Apocalypse Then

Essay by midstreet1High School, 12th gradeA, July 2007

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It is always evident that under situations of extreme stress people find themselves committing actions with irreparable ramifications. In Toni Morrison’s novel Beloved, a flashback involving four white riders, schools teacher, his nephew, a slave catcher and sheriff, ride authoritatively toward 124 Bluestone Road. The riders survey the family scene with care because of the value of the slaves. “The four horsemen” refers to the Four Horsemen of the Apocalypse (Famine, War, Pestilence, Death) as described in the Bible. Their arrival signifies the end of the world, just as schoolteacher and his envoys also signify the end of Sethe’s twenty-eight days of happiness. Sethe experiences twenty eight days of utopia in which 124 is fully alive with no animosity towards any of its residents. Sethe has her wounds tended, cares for her children properly and discusses national and local news as a part of a black community. The moment of “apocalypse” happens when the slave catchers assemble on the outside and the community fabric of 124 tears internally.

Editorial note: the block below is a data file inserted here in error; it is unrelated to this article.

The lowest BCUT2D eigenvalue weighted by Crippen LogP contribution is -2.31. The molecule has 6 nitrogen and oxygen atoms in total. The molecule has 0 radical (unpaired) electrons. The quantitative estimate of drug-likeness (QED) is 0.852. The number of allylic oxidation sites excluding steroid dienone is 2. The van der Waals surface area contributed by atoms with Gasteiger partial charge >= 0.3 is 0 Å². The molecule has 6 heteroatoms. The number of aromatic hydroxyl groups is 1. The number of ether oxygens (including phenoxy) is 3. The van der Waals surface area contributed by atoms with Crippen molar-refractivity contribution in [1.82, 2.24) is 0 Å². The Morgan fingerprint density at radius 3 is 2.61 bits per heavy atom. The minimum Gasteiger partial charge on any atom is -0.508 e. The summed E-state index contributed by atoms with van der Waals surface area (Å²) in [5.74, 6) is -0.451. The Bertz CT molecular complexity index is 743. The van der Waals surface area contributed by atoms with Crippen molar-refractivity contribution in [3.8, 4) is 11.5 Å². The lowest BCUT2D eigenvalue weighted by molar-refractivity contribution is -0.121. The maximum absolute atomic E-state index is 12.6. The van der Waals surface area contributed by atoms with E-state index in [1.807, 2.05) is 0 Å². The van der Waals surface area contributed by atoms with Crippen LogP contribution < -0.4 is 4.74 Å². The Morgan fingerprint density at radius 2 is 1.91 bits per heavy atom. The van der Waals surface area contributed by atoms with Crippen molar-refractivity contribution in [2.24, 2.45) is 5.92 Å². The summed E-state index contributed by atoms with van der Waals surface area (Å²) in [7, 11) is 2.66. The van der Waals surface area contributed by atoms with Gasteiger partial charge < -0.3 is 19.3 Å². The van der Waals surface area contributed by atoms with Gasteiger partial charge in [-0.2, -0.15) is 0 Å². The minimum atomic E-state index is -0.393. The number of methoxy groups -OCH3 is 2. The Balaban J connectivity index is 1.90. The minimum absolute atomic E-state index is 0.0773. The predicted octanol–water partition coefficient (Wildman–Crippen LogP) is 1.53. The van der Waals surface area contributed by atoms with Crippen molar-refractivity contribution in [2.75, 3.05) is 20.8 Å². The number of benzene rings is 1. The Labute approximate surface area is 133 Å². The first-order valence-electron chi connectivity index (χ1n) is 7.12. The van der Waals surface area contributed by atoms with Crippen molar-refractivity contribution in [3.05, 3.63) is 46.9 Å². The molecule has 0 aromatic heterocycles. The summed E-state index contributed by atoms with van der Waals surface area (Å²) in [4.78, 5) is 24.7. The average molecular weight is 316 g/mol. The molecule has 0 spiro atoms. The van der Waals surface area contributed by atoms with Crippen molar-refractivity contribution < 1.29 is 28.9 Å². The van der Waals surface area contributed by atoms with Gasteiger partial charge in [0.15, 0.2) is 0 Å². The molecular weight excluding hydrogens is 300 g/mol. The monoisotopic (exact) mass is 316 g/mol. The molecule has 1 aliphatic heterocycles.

124 becomes divided because its blessings and reciprocity make it more vulnerable. The riders’ attempt to recast Sethe and her family into slavery results in an outburst of violence originating from the concept of freedom as shown from varying perspectives of characters and by explicit word choice.

The first half of the chapter, as told in third person, is narrated from the perspectives of both the schoolteacher and his nephew. Afterwards the narration perspective shifts back to the blacks. Using both perspectives shows effectively how schoolteacher and his fellow horsemen dehumanize slaves as people: all slaves are nameless “niggers” differentiated by their clothing (157). The “four horsemen”, as the schoolteacher and his company is labeled by Sethe, are slave-era versions of the apocalyptic bible narrative (156). They are ominous embodiments of war,